Disclaimer: Personal experience, certified patient only.
Getting older has its foibles and its perks. Part of the aging process that affects most of us is development of cataracts-a clouding of the eye’s natural lens which becomes progressively opaque. Science and technology have advanced the removal and replacement of the lens to a great degree over the past several decades.
Cataracts typically develop over a couple of years’ time. When mine became thick enough to remove, I was definitely having difficulty seeing. When it got to the point where I couldn’t read road signs, I finally admitted I needed to have surgery. Even then, I obsessed over the “surgery” part and put it off for a few more months.
My eye physician Dr. Pittard and all his staff are excellent, efficient and helpful. By their ages I would guess none of them has undergone the procedure themselves. But they do have feedback of the experience from probably thousands of patients who have gotten their cataracts removed at their facilities.
When you have cataract surgery, they replace the thickened, cloudy lens in your eyes (first one and then the other a few weeks later). It puts your eyes on auto-correct. Near sighted to far sighted. Which means if you have been wearing glasses to see far, but can see up close, the opposite is now the case. And, you may or not need reading glasses—which can be prescription or over-the-counter. In my case, I also have astigmatism, which is not auto-corrected. I chose to pay the extra money (because most insurances will not cover the expense) for a toric lens which will correct most degrees of–but not all– astigmatism.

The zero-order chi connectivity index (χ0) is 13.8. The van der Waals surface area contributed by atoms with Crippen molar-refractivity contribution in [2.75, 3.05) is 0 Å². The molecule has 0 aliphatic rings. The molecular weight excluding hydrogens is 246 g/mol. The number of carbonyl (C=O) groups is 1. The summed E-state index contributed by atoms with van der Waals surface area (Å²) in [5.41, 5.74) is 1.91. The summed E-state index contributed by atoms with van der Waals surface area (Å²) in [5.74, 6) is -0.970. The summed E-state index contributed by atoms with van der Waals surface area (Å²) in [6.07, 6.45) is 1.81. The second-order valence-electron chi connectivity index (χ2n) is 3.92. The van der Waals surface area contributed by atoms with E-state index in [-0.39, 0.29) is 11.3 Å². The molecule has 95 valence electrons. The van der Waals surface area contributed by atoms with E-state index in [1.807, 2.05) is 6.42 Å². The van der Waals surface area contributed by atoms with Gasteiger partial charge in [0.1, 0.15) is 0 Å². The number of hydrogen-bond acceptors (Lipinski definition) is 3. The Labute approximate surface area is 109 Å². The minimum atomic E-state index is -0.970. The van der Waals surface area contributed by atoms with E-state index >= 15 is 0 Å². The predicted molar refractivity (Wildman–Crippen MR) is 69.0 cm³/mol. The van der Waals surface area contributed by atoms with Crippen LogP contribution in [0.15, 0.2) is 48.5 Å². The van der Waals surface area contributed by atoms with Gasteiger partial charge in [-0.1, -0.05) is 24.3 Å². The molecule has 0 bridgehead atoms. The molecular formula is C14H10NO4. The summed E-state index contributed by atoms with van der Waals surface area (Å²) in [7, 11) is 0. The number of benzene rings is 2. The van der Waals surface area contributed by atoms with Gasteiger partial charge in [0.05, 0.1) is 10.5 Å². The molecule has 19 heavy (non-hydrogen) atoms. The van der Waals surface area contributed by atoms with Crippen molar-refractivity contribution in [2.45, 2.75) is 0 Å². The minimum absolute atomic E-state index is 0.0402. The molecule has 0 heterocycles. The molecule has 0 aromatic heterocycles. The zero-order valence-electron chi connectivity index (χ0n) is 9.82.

Finally, after the lenses on both eyes are done, I tell family and friends I feel like I have bionic vision. Not the real bionic kind of course, but from a person who has been wearing glasses since the age of six and has always had fuzzy vision (even up close) it seemed pretty amazing to me.
Couple of things:No one can tell you exactly how you will experience the operation or afterwards. Each eye may react in different ways. i.e. my right eye seemed less scratchy feeling after surgery than the left.
It was relatively painless. I didn’t even have to take off my clothes except for my shirt and shoes. There was a gown, a quick IV, some med history taken and instructions for after surgery. Weird visual effects during the 10-minute procedure reminded me of the old light shows at the Vulcan Gas Company back the sixties.
The time in between surgeries can be a bit weird. Wearing your old glasses with the fixed eye lens popped out is strange. In my case, I was unable to do even that and went for three weeks with great vision in one eye and fuzzy in the other—annoyed, disconcerting, but doable.
I almost forgot to say, be prepared to now see all the dirt, dust and stains you missed when cleaning with cataracts.
Also, people have say I look younger in my new glasses, an unexpected but welcome side-effect. I do wear glasses (much less thick lenses) some of the time, especially if I am driving because the toric lenses didn’t correct all the astigmatism–not uncommon if your astigmatism was severe.
If you have any questions, feel free to ask. I can only tell you my experience, but if it helps…